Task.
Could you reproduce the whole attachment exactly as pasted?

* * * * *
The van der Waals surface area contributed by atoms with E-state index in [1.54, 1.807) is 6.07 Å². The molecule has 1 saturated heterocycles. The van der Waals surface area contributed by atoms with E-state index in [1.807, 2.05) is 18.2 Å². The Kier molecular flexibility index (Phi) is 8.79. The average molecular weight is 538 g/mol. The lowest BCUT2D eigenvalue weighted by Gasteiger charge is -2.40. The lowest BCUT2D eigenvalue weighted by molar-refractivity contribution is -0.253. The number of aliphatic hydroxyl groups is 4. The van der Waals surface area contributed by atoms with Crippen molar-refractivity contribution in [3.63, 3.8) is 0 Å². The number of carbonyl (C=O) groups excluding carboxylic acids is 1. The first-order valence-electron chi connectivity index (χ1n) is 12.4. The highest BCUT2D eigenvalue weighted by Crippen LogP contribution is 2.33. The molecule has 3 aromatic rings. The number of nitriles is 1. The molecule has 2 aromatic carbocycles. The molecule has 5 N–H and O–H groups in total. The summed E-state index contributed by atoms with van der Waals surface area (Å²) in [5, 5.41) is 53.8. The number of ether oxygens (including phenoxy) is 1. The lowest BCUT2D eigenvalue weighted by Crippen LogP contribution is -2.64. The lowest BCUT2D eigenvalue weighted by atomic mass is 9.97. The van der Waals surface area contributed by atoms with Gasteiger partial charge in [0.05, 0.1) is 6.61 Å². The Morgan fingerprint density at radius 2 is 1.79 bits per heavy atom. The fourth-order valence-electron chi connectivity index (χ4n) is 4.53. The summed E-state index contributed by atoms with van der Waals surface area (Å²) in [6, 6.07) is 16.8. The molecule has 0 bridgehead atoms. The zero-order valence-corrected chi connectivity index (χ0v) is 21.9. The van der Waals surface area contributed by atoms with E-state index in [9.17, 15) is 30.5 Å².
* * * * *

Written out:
The van der Waals surface area contributed by atoms with E-state index in [1.54, 1.807) is 6.07 Å². The molecule has 1 saturated heterocycles. The van der Waals surface area contributed by atoms with E-state index in [1.807, 2.05) is 18.2 Å². The Kier molecular flexibility index (Phi) is 8.79. The average molecular weight is 538 g/mol. The lowest BCUT2D eigenvalue weighted by Gasteiger charge is -2.40. The lowest BCUT2D eigenvalue weighted by molar-refractivity contribution is -0.253. The number of aliphatic hydroxyl groups is 4. The van der Waals surface area contributed by atoms with Crippen molar-refractivity contribution in [3.63, 3.8) is 0 Å². The number of carbonyl (C=O) groups excluding carboxylic acids is 1. The first-order valence-electron chi connectivity index (χ1n) is 12.4. The highest BCUT2D eigenvalue weighted by Crippen LogP contribution is 2.33. The molecule has 3 aromatic rings. The number of nitriles is 1. The molecule has 2 aromatic carbocycles. The molecule has 5 N–H and O–H groups in total. The summed E-state index contributed by atoms with van der Waals surface area (Å²) in [5, 5.41) is 53.8. The number of ether oxygens (including phenoxy) is 1. The lowest BCUT2D eigenvalue weighted by Crippen LogP contribution is -2.64. The lowest BCUT2D eigenvalue weighted by atomic mass is 9.97. The van der Waals surface area contributed by atoms with Gasteiger partial charge in [0.05, 0.1) is 6.61 Å². The Morgan fingerprint density at radius 2 is 1.79 bits per heavy atom. The fourth-order valence-electron chi connectivity index (χ4n) is 4.53. The summed E-state index contributed by atoms with van der Waals surface area (Å²) in [6, 6.07) is 16.8. The molecule has 0 bridgehead atoms. The zero-order valence-corrected chi connectivity index (χ0v) is 21.9. The van der Waals surface area contributed by atoms with E-state index in [9.17, 15) is 30.5 Å².